All P values were two-sided and a probability level of P < 0.05 was considered to be significant. All analyses were performed with the software SPSS for Windows, version 20.0 (SPSS Inc., Chicago, IL, USA).
Table 2 shows the demographics of patients and controls. A total of 440 patients with esophageal cancer, 327 with EAC and 106 with ESCC, and 592 healthy controls were included. For 7 patients the exact tumour type was not mentioned in the pathology reports and these samples were therefore excluded from the histology stratified analyses. Controls were matched with the whole EC patient group for Caucasian ethnicity, recruiting area, age and sex. The female sex was more present in patients with ESCC in comparison to patients with EAC (P < 0.001), and in comparison to controls (P = 0.003). Otherwise, no significant difference was found between the reported demographics of patients with EAC or ESSC, and controls.
Genotypes were analyzed for both the histological subgroups in comparison to controls and classified into predicted enzyme activity groups (Table 3). GSTA1 and GSTP1 polymorphisms were distributed according to the Hardy-Weinberg equilibrium (GSTA1 controls/cases, P = 0.71/P = 0.38; GSTP1-I105V controls/cases, P = 0.27/P = 0.79; GSTP1-A114V controls/cases, P = 0.75/P = 0.97).
Table 4 depicts the odds ratios for the comparisons of groups with predicted enzyme activity between patients with ESCC or EAC, and controls. For GSTM1, GSTA1, GSTP1 I105V and A114V as well as for GSTT1, the low or intermediate activity enzyme genotypes did not significantly modify the risk for ESCC or EAC in our population.
The (combined) genotypes of predicted low and low/intermediate enzyme activity (see Table 3) were analyzed for interactions, when genotypes had similar effect sizes (decreased or increased risk). For example, the correlation between the combined genotypes of GSTM1 & GSTA1 was analyzed because the predicted low enzyme activity genotypes of GSTM1 or low/intermediate genotypes of GSTA1 both showed an OR < 1 for EAC risk (see Table 4 and Figure 1). Only the correlation of predicted low/intermediate enzyme activity genotypes GSTP1 105 and GSTA1 (P < 0.05) and GSTP1 105 and GSTT1 (P = 0.053) showed a significant and near significant lower risk for ESCC, respectively. The genotypes of predicted low and intermediate GSTP1 105 & low and intermediate GSTA1 enzyme activity, and of low and intermediate GSTP1 105 & low GSTT1 were combined and set off against their corresponding predicted high activity genotypes, but the associations for ESCC risk failed to reach significance; OR 0.62; 95%CI 0.36 – 1.08 and 0.46; 0.20 – 1.07, respectively (Figure 2).
This case–control study reveals no associations between modified activity GST genotypes and EAC or ESCC susceptibility in Caucasians. Only GSTA1 low or intermediate genoytpe was associated with a non-significant protective effect for both tumour types, whereas the remaining GST classes showed contradictory effect sizes for EAC and ESCC.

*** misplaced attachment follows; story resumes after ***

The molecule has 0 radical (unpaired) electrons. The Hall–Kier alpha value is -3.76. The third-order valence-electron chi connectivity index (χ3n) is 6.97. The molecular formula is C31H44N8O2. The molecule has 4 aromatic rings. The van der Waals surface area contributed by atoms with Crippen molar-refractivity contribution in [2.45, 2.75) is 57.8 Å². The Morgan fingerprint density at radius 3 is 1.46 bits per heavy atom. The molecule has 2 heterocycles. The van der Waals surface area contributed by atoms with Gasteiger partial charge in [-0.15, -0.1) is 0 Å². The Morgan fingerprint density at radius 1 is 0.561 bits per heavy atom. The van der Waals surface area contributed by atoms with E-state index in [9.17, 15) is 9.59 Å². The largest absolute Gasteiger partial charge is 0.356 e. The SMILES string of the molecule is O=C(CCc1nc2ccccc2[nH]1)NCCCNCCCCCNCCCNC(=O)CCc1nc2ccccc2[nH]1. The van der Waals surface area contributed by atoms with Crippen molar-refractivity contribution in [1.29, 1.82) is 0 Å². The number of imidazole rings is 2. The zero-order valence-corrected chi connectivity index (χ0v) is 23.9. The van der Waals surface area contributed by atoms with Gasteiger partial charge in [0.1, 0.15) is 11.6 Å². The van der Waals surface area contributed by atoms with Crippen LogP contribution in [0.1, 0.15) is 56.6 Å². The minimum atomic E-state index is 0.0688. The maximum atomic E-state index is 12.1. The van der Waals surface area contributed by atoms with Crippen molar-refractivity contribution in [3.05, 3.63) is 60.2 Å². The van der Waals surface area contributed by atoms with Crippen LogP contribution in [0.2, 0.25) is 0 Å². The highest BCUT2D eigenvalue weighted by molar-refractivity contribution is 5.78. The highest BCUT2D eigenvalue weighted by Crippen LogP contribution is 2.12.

Although many case–control studies investigated GST polymorphisms and EC risk, only seven originated from Western populations and reported on EAC risk. These studies were from Europe [16–19], the USA  and Canada [21, 22]. Our results contrasts with the findings of Casson et al.  and Abbas et al.  that the GSTP1 Ile105Val and GSTT1*1*1 genotype increased EAC risk, ORs are 2.5; 1.0 – 6.3 and 13.3; 1.7 – 106.9, respectively. Furthermore van Lieshout et al.  and Zendehdel et al.  reported on both ESCC and EAC susceptibility and found the GSPP1 variant allele to increase the risk for EAC and ESCC, respectively. However, all studies offer inconclusive results due to very low number of EAC and ESCC cases (n < 100), except for the study of Murphy et al. which included 207 EAC cases . Our study includes a relatively large EAC group and consequently may offer a higher power.
Although there is a degree of inconsistency and population sizes are relatively small (n = 45 and n = 234 [23, 24]), ESCC risk is generally addressed by Asian studies and reported increasing ESCC risk for the homozygous GSTP1105Val and homozygous GSTM1*0 genotypes whereas some studies even conclude them to be independent risk factors for ESCC in China [25–27] and Brazil . The largest studies however (n = 562 & n = 245; [29, 30]), originated from South Africa with conflicting results, as mixed ancestry in African populations are a difficulty for genetic investigators. So although results differ globally, our finding is in accordance with several meta-analyses [6, 31–33], concluding that GST genotypes do not seem EC risk factors, the variant GSTP1 105 genotypes excluded . Zendehdel et al. conducted a Swedish case–control study as well as a meta-analysis, including only studies with Caucasians, and stratified according to histology . Interestingly, this meta-analysis consisted of the Caucasian studies mentioned above [16–18, 20–22] and found that the GSTP1 I105V polymorphism was associated with an increased risk for ESCC (1.4; 1.0 – 2.2) and not for EAC (1.2; 0.9 – 1.6). However, their own data contributed largely to this effect, as their patient numbers consisted 60% of the pooled numbers of the meta analysis.